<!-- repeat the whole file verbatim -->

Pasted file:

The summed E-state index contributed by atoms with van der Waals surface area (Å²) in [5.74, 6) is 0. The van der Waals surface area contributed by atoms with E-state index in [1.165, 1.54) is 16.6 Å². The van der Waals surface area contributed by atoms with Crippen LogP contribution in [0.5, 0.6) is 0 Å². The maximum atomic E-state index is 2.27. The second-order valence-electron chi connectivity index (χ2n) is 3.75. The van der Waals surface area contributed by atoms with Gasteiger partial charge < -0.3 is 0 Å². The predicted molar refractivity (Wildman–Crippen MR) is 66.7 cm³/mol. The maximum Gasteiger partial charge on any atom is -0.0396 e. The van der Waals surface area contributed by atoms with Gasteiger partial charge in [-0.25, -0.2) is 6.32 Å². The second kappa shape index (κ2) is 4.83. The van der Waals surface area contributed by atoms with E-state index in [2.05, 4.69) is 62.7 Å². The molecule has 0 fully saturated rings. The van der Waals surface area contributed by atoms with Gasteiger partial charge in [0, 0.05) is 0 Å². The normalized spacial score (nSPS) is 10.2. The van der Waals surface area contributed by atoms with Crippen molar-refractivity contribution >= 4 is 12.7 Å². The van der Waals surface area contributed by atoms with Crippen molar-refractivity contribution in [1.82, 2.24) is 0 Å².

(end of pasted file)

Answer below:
The summed E-state index contributed by atoms with van der Waals surface area (Å²) in [5.74, 6) is 0. The van der Waals surface area contributed by atoms with E-state index in [1.165, 1.54) is 16.6 Å². The van der Waals surface area contributed by atoms with Crippen LogP contribution in [0.5, 0.6) is 0 Å². The maximum atomic E-state index is 2.27. The second-order valence-electron chi connectivity index (χ2n) is 3.75. The van der Waals surface area contributed by atoms with Gasteiger partial charge < -0.3 is 0 Å². The predicted molar refractivity (Wildman–Crippen MR) is 66.7 cm³/mol. The maximum Gasteiger partial charge on any atom is -0.0396 e. The van der Waals surface area contributed by atoms with Gasteiger partial charge in [-0.25, -0.2) is 6.32 Å². The second kappa shape index (κ2) is 4.83. The van der Waals surface area contributed by atoms with E-state index in [2.05, 4.69) is 62.7 Å². The molecule has 0 fully saturated rings. The van der Waals surface area contributed by atoms with Gasteiger partial charge in [0, 0.05) is 0 Å². The normalized spacial score (nSPS) is 10.2. The van der Waals surface area contributed by atoms with Crippen molar-refractivity contribution >= 4 is 12.7 Å². The van der Waals surface area contributed by atoms with Crippen molar-refractivity contribution in [1.82, 2.24) is 0 Å².